Warning, Watch, or Extreme Behavior? Three Wildfire Terms You Should Know

Like California earthquakes & midwest weather, wildfires are an ever-present danger for those of us who call the western United States home. Thousands of houses and lives are damaged or threatened on a yearly basis by wildfire. It's important to yourself and your family that you have a proper wildlife plan in place, as well as a solid understanding of the terms authorities use to warn you about potential and impending wildfire threats.

We want to clarify the three primary types of wildfire warnings, explain what they mean, and what to do when they are issued.

Three Fire-related Warnings to Know and Understand

  • Red Flag Warning: Red Flag Warnings are issued by the NWS and the various land management agencies in order to notify land owners and occupants about weather & other climate conditions that may quickly give way to a threatening wildfire. Red Flag Warnings should be taken as an indication to put your family on high alert, and read through your wildfire response plan as a family.
  • Fire Weather Watch- A Fire Weather Watch is an indication that extreme wildfire conditions are possible in the near term. Watches are not notifying you about an ongoing fire, but to give you a heads up that things could quickly escalate given the current conditions. Be sure to have your preparations and wildfire plan up and ready, and ensure your go-bags are easily accessible.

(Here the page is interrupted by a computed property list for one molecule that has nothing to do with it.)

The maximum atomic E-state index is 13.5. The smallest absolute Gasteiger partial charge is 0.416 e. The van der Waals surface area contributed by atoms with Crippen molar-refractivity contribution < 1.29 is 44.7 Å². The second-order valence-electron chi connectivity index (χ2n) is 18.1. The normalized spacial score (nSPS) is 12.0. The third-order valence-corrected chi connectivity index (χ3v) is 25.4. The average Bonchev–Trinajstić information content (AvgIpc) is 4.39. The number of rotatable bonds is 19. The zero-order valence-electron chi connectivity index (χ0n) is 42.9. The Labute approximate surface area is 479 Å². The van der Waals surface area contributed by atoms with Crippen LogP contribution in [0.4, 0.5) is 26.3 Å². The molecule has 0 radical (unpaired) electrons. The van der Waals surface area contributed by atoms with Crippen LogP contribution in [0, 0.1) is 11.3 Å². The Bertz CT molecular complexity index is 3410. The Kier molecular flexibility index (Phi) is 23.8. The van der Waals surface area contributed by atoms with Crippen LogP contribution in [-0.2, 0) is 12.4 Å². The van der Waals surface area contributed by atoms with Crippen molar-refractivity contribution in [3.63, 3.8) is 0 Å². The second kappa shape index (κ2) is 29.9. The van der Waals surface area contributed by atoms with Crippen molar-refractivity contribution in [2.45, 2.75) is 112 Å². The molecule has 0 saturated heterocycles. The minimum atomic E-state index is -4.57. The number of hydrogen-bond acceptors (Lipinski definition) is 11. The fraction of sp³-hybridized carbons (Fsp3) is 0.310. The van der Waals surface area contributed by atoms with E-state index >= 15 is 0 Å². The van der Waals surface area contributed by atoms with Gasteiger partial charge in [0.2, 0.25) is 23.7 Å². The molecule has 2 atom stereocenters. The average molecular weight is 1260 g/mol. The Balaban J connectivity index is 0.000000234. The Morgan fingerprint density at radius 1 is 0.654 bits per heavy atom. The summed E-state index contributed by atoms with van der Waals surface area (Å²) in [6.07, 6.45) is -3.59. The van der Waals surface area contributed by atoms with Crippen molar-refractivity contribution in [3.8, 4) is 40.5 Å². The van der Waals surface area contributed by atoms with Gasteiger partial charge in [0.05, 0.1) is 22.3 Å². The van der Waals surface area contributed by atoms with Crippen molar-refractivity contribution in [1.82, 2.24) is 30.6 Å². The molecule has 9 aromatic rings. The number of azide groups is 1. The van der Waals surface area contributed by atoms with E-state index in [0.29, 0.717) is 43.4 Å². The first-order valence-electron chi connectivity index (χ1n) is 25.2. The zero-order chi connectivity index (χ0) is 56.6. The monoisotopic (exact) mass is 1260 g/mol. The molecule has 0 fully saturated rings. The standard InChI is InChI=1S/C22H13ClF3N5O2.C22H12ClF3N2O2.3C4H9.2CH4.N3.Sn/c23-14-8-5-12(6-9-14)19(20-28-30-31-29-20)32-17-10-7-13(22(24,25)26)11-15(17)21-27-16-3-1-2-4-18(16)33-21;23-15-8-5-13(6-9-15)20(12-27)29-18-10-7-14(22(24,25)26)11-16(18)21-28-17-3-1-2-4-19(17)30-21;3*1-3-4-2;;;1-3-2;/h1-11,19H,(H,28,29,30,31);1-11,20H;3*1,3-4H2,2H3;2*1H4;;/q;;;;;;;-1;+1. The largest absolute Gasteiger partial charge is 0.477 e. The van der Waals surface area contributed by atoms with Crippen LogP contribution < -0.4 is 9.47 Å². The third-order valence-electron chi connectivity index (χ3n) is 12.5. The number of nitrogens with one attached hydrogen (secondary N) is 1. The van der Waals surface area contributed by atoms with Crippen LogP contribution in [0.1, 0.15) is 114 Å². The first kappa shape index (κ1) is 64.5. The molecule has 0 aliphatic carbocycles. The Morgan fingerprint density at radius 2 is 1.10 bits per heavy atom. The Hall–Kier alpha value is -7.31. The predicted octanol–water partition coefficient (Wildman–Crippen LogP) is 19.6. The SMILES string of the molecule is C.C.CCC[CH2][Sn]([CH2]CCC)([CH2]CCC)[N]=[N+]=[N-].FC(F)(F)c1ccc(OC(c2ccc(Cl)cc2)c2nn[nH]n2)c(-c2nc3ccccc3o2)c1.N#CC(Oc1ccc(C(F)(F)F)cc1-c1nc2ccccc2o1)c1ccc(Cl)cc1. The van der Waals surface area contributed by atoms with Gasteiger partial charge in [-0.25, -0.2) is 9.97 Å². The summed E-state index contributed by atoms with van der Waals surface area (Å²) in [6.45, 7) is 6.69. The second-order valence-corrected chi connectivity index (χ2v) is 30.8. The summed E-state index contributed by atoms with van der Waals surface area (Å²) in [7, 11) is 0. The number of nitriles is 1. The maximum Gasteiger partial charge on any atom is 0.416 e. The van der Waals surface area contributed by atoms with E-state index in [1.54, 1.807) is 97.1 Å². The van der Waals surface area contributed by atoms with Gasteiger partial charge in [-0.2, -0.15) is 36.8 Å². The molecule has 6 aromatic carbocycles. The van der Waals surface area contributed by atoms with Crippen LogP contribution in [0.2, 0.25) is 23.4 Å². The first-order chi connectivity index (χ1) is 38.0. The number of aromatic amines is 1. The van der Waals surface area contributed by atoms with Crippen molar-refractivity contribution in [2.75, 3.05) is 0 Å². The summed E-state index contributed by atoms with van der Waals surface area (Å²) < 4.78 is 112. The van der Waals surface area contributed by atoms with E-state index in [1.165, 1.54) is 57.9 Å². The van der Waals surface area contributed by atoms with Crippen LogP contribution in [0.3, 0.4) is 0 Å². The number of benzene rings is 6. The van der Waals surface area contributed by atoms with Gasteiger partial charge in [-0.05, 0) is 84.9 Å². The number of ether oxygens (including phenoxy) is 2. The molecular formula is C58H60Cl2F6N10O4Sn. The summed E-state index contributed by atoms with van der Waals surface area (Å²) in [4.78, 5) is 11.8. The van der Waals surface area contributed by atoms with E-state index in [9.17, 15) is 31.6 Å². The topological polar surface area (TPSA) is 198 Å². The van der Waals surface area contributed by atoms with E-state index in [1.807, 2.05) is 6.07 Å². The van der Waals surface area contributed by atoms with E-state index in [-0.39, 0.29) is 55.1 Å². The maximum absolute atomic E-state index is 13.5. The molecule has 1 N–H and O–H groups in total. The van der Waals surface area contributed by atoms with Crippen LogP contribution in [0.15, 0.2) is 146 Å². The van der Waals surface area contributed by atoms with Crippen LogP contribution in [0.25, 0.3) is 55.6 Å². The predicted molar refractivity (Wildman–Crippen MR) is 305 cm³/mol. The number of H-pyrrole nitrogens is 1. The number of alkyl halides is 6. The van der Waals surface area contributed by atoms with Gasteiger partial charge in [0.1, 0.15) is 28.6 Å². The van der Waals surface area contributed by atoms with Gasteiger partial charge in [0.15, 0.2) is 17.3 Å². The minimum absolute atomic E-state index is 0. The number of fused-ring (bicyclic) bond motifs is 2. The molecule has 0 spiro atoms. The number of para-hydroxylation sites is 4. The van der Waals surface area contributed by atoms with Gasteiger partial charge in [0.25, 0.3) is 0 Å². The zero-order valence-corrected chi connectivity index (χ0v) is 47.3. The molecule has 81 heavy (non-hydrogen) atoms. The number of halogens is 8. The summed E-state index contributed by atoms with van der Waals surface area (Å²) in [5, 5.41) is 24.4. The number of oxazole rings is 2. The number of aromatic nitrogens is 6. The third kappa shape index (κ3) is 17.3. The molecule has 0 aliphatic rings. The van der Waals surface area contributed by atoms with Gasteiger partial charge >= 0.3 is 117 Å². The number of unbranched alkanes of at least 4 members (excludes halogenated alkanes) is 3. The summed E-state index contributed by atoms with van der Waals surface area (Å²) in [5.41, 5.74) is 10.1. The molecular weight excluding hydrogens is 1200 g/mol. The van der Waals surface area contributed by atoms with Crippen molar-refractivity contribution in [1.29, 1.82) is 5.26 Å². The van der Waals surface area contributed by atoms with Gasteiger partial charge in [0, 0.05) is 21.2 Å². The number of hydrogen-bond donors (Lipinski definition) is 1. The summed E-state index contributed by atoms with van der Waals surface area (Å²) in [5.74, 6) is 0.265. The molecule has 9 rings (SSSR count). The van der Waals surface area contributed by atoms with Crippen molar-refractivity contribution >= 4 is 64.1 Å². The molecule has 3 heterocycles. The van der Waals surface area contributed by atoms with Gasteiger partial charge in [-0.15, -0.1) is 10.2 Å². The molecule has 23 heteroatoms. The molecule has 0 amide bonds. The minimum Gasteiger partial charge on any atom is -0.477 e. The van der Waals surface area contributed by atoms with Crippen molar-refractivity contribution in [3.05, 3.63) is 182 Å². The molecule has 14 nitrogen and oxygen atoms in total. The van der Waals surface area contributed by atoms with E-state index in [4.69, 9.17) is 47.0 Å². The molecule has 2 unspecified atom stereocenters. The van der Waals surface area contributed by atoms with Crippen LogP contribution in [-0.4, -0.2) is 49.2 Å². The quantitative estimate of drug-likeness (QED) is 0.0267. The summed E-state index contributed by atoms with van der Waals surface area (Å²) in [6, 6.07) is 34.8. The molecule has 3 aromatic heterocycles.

• Extreme Fire Behavior- This notification means that there is an an existing wildfire, and conditions make it difficult to predict where it might spread next, or how fast. If you are in an Extreme Fire Behavior area, it's recommended that you evacuate. Why? In order for a wildfire to be characterized as "Extreme", it has to either be moving rapidly in an erratic manner, have a strong column of convection (a column of gases, smoke, fly ash, particulates, and other debris), or other visual clues that the fire is abnormally dangerous.

Keeping an eye out for the above warnings should be considered a critical component of your family's wildfire preparedness plan. Knowing these terms can play a major role in preserving the life and health of you and your family.